una breve introducción a alain baidou vía versobooks.com. en estos asuntos de amor alain badiou tiene un trabajo que me ha resultado conveniente para des(a)nudar los enredos emocionales porque -después de todo- to love is to struggle.

(pa añadir en goodreads)
aquí algunas de mis partes favoritas de esa construcción dentro de una relación:

"On the basis of this event, love can start and flourish. It is the first, absolutely essential point. This surprise unleashes a process that is basically an experience of getting to know the world. Love isn't simply about two people meeting and their inward-looking relationship: it is a construction, a life that is being made, no longer from the perspective of One but from the perspective of Two."

"to love is to struggle, beyond solitude, with everything in the world that can animate existence. this world where i see for myself the fount of happiness my being with someone else brings. "I love you" becomes: in this world there is the fount you are for my life. In the water from this fount, I see our bliss, yours first."

What is an encounter?

It is a contingent, chance element of existence. Something happens to you that nothing among your existing world’s points of reference made likely or necessary. You encounter someone who you do not know and yet who strikes you, attracts you, enters into your life.
(...) Improbability distinguishes it from an ordinary experience. When the encounter happens to you, when you have the very strong feeling that it is happening to you, there is a phenomenon of attraction or repulsion – sometimes the two are mixed – toward what has disturbed the rhythm of your existence. Experience, for its part, can perfectly well fit within your work or family activities, whereas the encounter is a beginning. But the beginning of what? It is at the point of acceptance: accepting or refusing what is happening to you. To take the example of an amorous encounter, the whole problem lies in knowing whether to declare it or not. People speak of a declaration of love. The encounter has to be declared, that is, accepted.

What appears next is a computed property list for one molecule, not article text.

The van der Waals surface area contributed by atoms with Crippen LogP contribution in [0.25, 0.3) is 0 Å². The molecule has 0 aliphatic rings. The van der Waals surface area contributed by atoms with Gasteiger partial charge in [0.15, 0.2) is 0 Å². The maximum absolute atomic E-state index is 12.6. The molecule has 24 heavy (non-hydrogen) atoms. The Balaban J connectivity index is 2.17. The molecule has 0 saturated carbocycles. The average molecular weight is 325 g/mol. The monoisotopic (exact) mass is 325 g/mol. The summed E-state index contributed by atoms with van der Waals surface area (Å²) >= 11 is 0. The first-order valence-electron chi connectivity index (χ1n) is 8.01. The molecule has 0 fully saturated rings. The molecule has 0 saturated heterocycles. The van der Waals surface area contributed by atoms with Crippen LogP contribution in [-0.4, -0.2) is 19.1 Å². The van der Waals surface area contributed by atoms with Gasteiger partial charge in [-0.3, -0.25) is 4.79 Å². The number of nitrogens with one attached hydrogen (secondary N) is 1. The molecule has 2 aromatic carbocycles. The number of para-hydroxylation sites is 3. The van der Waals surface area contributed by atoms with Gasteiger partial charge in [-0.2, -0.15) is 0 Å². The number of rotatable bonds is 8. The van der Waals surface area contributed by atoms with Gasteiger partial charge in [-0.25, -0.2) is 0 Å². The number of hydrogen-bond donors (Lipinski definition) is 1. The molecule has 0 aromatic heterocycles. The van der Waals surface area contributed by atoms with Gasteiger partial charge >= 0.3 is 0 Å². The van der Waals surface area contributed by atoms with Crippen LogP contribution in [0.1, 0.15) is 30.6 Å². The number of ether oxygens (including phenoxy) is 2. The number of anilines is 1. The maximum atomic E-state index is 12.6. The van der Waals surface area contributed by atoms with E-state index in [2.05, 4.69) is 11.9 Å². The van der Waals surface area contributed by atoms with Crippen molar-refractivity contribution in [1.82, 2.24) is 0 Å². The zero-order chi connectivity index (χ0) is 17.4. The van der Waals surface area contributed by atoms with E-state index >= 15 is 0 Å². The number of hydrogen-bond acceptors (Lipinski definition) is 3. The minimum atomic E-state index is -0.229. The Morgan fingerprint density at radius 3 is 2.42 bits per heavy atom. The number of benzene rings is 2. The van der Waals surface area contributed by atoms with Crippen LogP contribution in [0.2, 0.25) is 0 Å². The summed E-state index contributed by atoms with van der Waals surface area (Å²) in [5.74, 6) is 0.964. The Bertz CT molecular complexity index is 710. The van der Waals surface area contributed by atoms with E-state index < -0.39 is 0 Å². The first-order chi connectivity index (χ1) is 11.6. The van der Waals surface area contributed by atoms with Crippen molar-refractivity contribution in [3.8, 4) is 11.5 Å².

(...) But the encounter is reducible neither to rationality, nor experience, but represents an element of contingency, and philosophy has no love for contingency. We must, therefore, accept that some things occur within existence that are neither calculable nor experienced. That something happens... 

The need to choose. You are constrained, you must accept what happens or else you will alienate, obscure and refuse it. Kierkegaard, the nineteenth-century Danish philosopher and the first existentialist, saw this link between chance and the need to choose. The miracle of the encounter is this paradoxical conjunction between the pure exterior – a person whom I encounter – and pure interiority – the consequences that I must draw by myself…

(...) On the one hand, the field of possibility for the encounter is widening, because of our means of transport and communication. On the other hand, as always, this enlargement comes at the cost of a ‘loss of intensity’. Encounters are so easy and numerous that the intensity of the change that we could accept as a result is no longer the same as it once was. We introduce a set of precautions: I will take someone sufficiently similar to me that I can hope to go along with this person while myself remaining exactly the same. This is a tendency of the contemporary world, to introduce a false variety within a vast sameness. 


The paradigm of the contemporary world is the consumer. Its target, as they say… And objects do not bring you out of loneliness.

---> entrevista completa en verso books